My CPD – Medical cannabis -deciphering the hype

  1. Describe an unplanned event or activity that enabled you to learn something new or refresh your knowledge or skills.

A visit to the pharmacy show, 2018 at the N.E.C led to a rather interesting discovery – a significant number of stands focused on cannabis derivatives. This was important as the ‘Pharmacy Show’ often detailed materials relevant to the profession. I thus decided to carry out further research to aid in helping me prepare for this trend. The recent announcement by the government to make medicinal cannabis available in the UK further prompted this.

A good starting point was a TV documentary by the BBC, this documentary helped me to appreciate the history of cannabis and the anecdotal benefits of cannabis. (memory, schizophrenia, epilepsy) The documentary helped me appreciate that there are a significant number of molecules in cannabis but only one molecule (THC) is responsible for the mind-altering effect of cannabis. Cannabis also contains numerous molecules which are viewed as holding medicinal benefits, these are known as Cannabidiol (CBD) and Cannabinol (CBN). The overarching term for molecules in cannabis are cannabinoids.

I also realised that  the reason why we as humans gain an effect from Cannabinoids is because the body has receptors for these molecules, as part of the human endocannabinoid system (ECS), two known receptors, CBD1 (present in the brain) and CBD 2 (Immune system) are of particular focus.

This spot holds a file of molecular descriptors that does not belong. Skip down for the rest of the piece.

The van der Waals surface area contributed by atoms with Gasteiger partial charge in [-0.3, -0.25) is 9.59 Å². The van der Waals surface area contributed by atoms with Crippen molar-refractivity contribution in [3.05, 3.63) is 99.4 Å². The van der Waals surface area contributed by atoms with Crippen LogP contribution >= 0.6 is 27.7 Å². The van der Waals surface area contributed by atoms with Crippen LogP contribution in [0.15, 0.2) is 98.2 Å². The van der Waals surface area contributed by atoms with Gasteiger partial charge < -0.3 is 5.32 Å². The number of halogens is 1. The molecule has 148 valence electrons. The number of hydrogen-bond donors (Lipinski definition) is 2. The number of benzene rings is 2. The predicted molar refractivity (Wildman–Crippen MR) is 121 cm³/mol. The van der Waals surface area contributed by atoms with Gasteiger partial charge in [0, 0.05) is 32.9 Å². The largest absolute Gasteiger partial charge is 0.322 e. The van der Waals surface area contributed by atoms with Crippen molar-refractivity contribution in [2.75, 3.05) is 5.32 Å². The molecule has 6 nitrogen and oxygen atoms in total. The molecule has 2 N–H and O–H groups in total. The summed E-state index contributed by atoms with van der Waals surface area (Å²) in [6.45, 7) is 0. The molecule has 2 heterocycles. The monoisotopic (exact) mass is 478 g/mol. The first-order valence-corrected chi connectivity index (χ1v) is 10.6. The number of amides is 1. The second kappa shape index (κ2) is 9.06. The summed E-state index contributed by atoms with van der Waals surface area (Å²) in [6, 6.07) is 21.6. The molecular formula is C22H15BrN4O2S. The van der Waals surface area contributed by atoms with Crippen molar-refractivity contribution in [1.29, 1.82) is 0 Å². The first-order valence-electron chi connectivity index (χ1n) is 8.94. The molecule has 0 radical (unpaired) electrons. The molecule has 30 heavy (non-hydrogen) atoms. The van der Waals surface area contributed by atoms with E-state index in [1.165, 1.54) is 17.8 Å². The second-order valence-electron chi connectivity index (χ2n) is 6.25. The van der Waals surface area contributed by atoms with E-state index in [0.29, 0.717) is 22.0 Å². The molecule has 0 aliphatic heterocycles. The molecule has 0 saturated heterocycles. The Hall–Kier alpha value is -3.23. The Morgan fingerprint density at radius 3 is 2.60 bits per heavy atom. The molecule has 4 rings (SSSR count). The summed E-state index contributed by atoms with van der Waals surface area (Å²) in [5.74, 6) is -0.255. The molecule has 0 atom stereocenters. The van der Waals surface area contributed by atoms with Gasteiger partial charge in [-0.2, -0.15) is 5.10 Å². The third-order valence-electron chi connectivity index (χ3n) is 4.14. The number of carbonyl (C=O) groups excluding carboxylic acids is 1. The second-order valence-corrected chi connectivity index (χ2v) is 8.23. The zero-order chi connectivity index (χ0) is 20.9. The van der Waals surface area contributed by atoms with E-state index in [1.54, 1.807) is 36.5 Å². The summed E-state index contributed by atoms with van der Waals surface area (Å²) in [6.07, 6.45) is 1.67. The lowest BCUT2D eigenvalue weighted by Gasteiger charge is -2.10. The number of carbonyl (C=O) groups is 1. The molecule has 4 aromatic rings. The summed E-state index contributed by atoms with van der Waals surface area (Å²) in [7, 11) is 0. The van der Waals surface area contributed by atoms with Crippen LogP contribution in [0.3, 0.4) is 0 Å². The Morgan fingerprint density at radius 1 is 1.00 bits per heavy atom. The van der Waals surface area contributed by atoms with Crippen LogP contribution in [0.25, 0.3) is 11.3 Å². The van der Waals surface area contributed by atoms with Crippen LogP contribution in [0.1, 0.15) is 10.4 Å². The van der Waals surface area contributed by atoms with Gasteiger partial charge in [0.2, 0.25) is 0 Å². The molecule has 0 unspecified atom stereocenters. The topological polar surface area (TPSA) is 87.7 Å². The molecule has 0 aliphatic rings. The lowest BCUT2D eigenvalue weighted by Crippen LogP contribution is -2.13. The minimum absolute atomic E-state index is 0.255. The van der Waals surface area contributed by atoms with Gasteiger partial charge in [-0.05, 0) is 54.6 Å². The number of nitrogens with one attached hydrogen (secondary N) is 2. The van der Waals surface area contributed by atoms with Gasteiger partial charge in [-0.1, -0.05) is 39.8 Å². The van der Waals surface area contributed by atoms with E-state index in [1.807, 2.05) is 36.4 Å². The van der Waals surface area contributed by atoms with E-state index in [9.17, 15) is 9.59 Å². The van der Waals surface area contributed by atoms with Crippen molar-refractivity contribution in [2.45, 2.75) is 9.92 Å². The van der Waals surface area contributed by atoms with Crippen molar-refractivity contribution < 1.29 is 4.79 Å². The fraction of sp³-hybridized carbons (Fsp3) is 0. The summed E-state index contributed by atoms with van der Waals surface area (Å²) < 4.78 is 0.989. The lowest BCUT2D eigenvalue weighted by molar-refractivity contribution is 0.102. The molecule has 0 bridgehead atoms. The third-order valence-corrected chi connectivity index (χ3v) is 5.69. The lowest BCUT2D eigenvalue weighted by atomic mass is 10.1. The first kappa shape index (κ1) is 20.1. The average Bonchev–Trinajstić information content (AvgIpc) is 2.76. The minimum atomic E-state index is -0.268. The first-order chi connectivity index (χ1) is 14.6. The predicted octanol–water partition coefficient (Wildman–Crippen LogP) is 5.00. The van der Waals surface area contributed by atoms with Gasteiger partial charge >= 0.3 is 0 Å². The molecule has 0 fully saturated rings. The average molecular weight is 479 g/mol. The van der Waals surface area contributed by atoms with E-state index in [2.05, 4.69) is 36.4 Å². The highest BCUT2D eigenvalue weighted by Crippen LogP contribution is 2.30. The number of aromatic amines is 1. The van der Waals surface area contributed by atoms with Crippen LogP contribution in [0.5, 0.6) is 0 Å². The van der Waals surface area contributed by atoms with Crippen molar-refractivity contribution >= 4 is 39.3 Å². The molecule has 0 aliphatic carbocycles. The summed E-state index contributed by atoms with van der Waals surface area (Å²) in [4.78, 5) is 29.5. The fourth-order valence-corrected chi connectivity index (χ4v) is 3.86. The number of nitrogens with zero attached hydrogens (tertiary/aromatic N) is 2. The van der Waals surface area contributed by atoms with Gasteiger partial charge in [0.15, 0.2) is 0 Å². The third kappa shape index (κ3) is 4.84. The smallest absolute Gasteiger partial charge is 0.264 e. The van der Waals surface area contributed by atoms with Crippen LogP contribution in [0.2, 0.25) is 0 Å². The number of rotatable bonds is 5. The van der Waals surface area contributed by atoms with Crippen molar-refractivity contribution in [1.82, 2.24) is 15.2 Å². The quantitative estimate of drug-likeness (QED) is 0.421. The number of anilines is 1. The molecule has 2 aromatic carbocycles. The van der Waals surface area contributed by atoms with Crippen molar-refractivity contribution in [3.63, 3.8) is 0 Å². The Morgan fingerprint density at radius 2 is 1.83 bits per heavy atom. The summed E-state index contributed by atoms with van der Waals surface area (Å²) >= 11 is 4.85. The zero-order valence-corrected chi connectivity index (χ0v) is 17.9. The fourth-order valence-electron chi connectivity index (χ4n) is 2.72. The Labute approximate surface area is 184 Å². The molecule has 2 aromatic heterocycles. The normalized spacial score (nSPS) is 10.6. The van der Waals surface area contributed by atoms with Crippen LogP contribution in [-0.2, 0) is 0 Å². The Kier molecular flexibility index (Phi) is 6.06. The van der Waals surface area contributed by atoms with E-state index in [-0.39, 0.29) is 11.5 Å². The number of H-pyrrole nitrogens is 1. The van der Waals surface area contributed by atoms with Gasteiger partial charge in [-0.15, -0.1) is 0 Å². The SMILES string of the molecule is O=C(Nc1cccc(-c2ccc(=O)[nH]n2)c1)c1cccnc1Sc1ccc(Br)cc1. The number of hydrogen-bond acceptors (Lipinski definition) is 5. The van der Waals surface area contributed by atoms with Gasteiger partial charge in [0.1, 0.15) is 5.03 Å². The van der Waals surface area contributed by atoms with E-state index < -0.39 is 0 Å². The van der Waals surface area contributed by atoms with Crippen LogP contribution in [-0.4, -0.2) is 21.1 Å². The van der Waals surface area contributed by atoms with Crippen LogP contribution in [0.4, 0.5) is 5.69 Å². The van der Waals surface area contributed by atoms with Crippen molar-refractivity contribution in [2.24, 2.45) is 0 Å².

Following on from the documentary, I decided to carry out research on the EMC website, to see whether any licensed medicines in the UK derived from cannabis, and to my surprise there was – Sativex Oromucosal Spray.

Sativex Oromucosal Spray, was a product licensed by GW Pharma. The product contained the following particulars:

Each single 100 microlitre spray contains:

2.7 mg delta-9-tetrahydrocannabinol (THC) and 2.5 mg cannabidiol (CBD) from Cannabis sativa L

 

I decided to delve further to understand this product and found the indications were as follows:

Sativex is indicated as treatment for symptom improvement in adult patients with moderate to severe spasticity due to multiple sclerosis (MS) who have not responded adequately to other anti-spasticity medication and who demonstrate clinically significant improvement in spasticity related symptoms during an initial trial of therapy.

This was an intriguing indication as it places several restrictions on the use of the product:

1.The patient must have tried other anti-spasticity medication and be deemed response deemed inadequate.

  1. The patient must undergo an initial trial of therapy and demonstrate clinical significant improvement in spasticity related symptoms – this is rather unusual in all my years of practice.

 

I wondered, whether the inclusion of THC the mind-altering molecule is the rationale for the restrictions around the medicine., the SPC states ‘several THC metabolites may be psychoactive’